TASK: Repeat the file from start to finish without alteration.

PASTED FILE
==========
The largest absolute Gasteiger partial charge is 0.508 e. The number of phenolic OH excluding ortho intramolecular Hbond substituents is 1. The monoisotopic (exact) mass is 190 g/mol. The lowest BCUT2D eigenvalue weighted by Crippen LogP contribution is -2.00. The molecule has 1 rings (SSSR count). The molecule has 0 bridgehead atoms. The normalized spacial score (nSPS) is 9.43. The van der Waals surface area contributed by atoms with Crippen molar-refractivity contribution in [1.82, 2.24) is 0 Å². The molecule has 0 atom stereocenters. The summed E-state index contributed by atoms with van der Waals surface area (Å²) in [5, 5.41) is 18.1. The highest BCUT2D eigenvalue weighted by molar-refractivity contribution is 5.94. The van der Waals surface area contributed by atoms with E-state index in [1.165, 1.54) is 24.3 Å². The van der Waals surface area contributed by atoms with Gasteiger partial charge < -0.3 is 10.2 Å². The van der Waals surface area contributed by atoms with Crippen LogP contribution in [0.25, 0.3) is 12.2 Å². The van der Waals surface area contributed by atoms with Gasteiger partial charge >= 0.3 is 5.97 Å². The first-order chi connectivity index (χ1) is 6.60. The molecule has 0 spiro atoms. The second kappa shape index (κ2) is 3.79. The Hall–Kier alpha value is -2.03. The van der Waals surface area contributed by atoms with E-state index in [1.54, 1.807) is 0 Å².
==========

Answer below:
The largest absolute Gasteiger partial charge is 0.508 e. The number of phenolic OH excluding ortho intramolecular Hbond substituents is 1. The monoisotopic (exact) mass is 190 g/mol. The lowest BCUT2D eigenvalue weighted by Crippen LogP contribution is -2.00. The molecule has 1 rings (SSSR count). The molecule has 0 bridgehead atoms. The normalized spacial score (nSPS) is 9.43. The van der Waals surface area contributed by atoms with Crippen molar-refractivity contribution in [1.82, 2.24) is 0 Å². The molecule has 0 atom stereocenters. The summed E-state index contributed by atoms with van der Waals surface area (Å²) in [5, 5.41) is 18.1. The highest BCUT2D eigenvalue weighted by molar-refractivity contribution is 5.94. The van der Waals surface area contributed by atoms with E-state index in [1.165, 1.54) is 24.3 Å². The van der Waals surface area contributed by atoms with Gasteiger partial charge < -0.3 is 10.2 Å². The van der Waals surface area contributed by atoms with Crippen LogP contribution in [0.25, 0.3) is 12.2 Å². The van der Waals surface area contributed by atoms with Gasteiger partial charge >= 0.3 is 5.97 Å². The first-order chi connectivity index (χ1) is 6.60. The molecule has 0 spiro atoms. The second kappa shape index (κ2) is 3.79. The Hall–Kier alpha value is -2.03. The van der Waals surface area contributed by atoms with E-state index in [1.54, 1.807) is 0 Å².